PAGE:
National Mahjong Day 2023: National Mahjong Day is annually observed on April 30. Mahjong is a tile-based game that has existed since the 19th century in China, and it remains popular throughout the globe, particularly in Asian nations. In China, Japan, South Korea, and Southeast Asia, there are three-player variations of the game. The game is played with a set of 144 tiles based on Chinese symbols and characters. Each player begins with 13 tiles, and the objective is to draw and discard tiles until a legal hand is formed using the 14th tile to create four sets and a pair (referred to as “melds” and “eye,” respectively).
HISTORY OF NATIONAL MAHJONG DAY
Mahjong is derived from card games that were prevalent in China during the 18th and 19th centuries, such as Khanhoo and Pèngh, which are likely its ancestors. Comparable to the western card games Conquian and Rummy, they entail drawing and discarding cards to form melds. Nobody knows for certain when the transition from playing cards to tiles occurred, but it likely occurred in the middle of the 19th century. The earliest surviving tile sets were discovered in Fuzhou, Shangai, and Ningbo and date to roughly 1870. These sets differed from modern ones in several ways: some tiles were missing, others were arranged differently, and others bore the titles of Taiping Rebellion commanders. (It is believed that they were removed following the end of the rebellion.)
The People’s Republic of China was founded on October 1, 1949. One of their new laws prohibited wagering, leading to a decline in the game. During the Cultural Revolution of 1966, the pastime became entirely prohibited. The prohibition was removed in 1985. In modern times, the game has become a popular recreation in China.
In the West, the earliest records of Mahjong are found in the documents of British Consul General F. E. B. Harvey from the 1860s, when he was consul in Ningbo. He became acquainted with an English-speaking official serving the Daoguang Emperor, who instructed him in the game. He then detailed the game’s regulations in a series of documents.
Mahjong sets were first imported to the United States in 1920, and the game became popular for the remainder of the decade. In Chinatown, Manhattan, in the 1920s and ’30s, it became a central part of cultural bonding for Chinese Americans, and in the 1940s, it was a part of community building for suburban American Jewish women. During American Mahjong nights, rooms are frequently decorated in Chinese design. 1937 saw the establishment of the National Mah Jongg League, which standardised the American variant’s rules. The N.M.J.L. held its first Mah Jongg Cruise Tournament in 1986. 1999 saw the formation of a second organisation, the American Mah Jongg Association, which presently hosts tournaments throughout North America.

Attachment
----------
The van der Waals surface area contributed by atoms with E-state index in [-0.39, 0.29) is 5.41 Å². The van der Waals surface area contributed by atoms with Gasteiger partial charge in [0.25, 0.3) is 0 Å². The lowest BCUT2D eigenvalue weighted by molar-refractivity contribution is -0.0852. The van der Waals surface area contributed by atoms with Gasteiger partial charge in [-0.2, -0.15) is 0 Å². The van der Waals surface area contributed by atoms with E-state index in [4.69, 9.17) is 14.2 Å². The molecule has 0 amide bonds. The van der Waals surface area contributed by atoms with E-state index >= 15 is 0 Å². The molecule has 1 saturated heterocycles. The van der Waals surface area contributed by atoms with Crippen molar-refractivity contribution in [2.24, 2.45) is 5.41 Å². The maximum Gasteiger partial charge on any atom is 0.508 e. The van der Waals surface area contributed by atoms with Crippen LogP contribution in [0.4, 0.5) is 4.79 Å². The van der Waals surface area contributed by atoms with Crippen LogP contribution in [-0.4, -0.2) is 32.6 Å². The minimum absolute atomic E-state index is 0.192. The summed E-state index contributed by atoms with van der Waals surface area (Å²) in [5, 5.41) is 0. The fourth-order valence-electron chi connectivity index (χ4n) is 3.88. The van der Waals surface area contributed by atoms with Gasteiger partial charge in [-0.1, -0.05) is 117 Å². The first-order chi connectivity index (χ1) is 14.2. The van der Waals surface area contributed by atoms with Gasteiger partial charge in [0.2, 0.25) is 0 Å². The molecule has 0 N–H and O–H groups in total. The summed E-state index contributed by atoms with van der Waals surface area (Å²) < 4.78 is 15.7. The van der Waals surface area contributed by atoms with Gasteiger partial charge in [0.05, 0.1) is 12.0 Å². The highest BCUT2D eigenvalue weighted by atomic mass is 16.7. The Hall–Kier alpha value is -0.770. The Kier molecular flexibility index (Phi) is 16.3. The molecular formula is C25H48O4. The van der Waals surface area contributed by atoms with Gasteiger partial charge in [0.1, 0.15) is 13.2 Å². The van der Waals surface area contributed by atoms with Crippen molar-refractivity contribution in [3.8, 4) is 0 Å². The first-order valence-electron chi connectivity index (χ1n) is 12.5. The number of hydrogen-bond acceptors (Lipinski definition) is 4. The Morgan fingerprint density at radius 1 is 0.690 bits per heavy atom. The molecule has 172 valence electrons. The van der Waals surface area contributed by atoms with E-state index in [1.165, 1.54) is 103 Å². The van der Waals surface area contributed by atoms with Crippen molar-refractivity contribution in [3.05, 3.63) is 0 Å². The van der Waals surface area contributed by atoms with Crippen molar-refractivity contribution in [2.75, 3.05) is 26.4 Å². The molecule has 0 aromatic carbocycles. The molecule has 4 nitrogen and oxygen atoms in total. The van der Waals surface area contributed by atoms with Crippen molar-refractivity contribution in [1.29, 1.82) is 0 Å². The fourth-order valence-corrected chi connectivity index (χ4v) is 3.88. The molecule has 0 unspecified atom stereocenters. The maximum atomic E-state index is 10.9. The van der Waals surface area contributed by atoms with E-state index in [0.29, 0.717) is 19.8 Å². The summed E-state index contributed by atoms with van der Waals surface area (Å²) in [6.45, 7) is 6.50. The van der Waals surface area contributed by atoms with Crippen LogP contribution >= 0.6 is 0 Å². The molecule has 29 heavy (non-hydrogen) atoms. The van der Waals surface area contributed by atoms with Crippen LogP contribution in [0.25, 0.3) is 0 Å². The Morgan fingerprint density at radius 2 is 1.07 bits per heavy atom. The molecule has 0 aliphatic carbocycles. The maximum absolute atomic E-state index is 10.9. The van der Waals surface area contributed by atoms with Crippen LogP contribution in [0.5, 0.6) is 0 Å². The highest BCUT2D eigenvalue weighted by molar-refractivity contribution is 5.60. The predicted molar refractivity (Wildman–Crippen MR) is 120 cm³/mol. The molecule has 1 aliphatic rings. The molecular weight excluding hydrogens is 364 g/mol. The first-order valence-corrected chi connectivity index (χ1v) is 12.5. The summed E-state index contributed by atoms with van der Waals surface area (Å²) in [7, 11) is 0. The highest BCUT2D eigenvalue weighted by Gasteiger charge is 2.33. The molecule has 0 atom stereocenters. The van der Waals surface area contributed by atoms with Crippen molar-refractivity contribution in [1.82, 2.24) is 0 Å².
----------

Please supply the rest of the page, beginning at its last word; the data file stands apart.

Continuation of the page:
NATIONAL MAHJONG DAY ACTIVITIES
Master the game of Mahjong
Even if you’ve never played before, you can participate in the celebration by simply giving it a shot. Destination Mah Jongg is an online community that connects you with local players, and on National Mahjong Day, they hold a Learn to Play Mahjong Clinic. You can also learn independently for free by watching videos on YouTube and by playing Mahjong on your browser or smartphone.
Attend an event
Find out where in your area is hosting a National Mahjong Day event, and join them. It doesn’t have to be a tournament; they likely have tables for casual play, which is a great way to meet new people with similar interests.
Teach others to play Mahjong
Not only can you participate, but you can also teach your friends and family. Share this fantastic game with more individuals. Additionally, you can offer to instruct novices at an event. Simply contact the hosting organisation if they need additional instructors!
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5 LITTLE-KNOWN FACTS ABOUT MAHJONG
There are 25 identified variants
American Mahjong, Competition Mahjong, and Pussers bones are a few examples.
The first tiles were made of bone.
Currently, they are predominantly composed of plastic.
The first world championship was held in Japan.
The 2002 World Mahjong Championship was contested over three days in Iidabashi, Tokyo, and was won by the Japanese player Mai Hatsune.
The duration of the longest mahjong marathon was 33 hours.
Russia’s Oleg Petrov, Anton Khantimirov, Nickolay Demyanov, and Mark Efremov played for 33 hours, three minutes, and 45.8 seconds on December 16, 2012.
Some consider Confucius the inventor of the game
The three dragon tiles, according to historians, symbolise the philosopher’s teachings on the three essential virtues: sincerity, filial piety, and humanity.
WHY WE LOVE NATIONAL MAHJONG DAY
The game promotes numerous abilities.
These include tactics, observation, memory, pattern recognition, and adaptive strategies. These skills can be extremely useful in day-to-day life, and they can be enhanced by playing and growing better at it.
It’s an opportunity to play Mahjong with others.
Let’s be honest: at first glance, the modules appear much more complicated than they actually are. However, a competent educator can overcome this obstacle. Teaching your friends and family how to play is a great way to bond, and if they improve, you may gain new rivals!
Mahjong serves as a bridge to Chinese culture.
Learning about other cultures and expanding one’s horizons is always a positive occurrence. You need not even research the history of Mahjong. You are exposed to so much of China’s culture simply by gazing at the tiles, such as Chinese language characters, flowers, landscapes, symbols, etc.
NATIONAL MAHJONG DAY DATES